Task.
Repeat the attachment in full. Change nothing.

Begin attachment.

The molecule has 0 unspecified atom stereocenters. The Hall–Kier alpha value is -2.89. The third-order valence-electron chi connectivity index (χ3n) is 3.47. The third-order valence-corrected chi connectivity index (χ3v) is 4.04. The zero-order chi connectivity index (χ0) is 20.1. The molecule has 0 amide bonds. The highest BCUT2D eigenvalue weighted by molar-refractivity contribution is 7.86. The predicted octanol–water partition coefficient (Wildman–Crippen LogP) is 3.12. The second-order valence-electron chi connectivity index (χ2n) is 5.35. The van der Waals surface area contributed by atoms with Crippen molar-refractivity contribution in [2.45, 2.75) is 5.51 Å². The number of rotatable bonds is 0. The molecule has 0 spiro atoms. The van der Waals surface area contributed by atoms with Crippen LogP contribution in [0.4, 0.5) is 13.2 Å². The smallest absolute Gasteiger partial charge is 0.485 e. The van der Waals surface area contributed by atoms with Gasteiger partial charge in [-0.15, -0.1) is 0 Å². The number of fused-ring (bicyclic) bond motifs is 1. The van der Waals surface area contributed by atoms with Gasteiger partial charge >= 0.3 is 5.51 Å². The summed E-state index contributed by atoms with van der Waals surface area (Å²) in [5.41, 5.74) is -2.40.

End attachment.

The molecule has 0 unspecified atom stereocenters. The Hall–Kier alpha value is -2.89. The third-order valence-electron chi connectivity index (χ3n) is 3.47. The third-order valence-corrected chi connectivity index (χ3v) is 4.04. The zero-order chi connectivity index (χ0) is 20.1. The molecule has 0 amide bonds. The highest BCUT2D eigenvalue weighted by molar-refractivity contribution is 7.86. The predicted octanol–water partition coefficient (Wildman–Crippen LogP) is 3.12. The second-order valence-electron chi connectivity index (χ2n) is 5.35. The van der Waals surface area contributed by atoms with Crippen molar-refractivity contribution in [2.45, 2.75) is 5.51 Å². The number of rotatable bonds is 0. The molecule has 0 spiro atoms. The van der Waals surface area contributed by atoms with Crippen LogP contribution in [0.4, 0.5) is 13.2 Å². The smallest absolute Gasteiger partial charge is 0.485 e. The van der Waals surface area contributed by atoms with Gasteiger partial charge in [-0.15, -0.1) is 0 Å². The number of fused-ring (bicyclic) bond motifs is 1. The van der Waals surface area contributed by atoms with Gasteiger partial charge >= 0.3 is 5.51 Å². The summed E-state index contributed by atoms with van der Waals surface area (Å²) in [5.41, 5.74) is -2.40.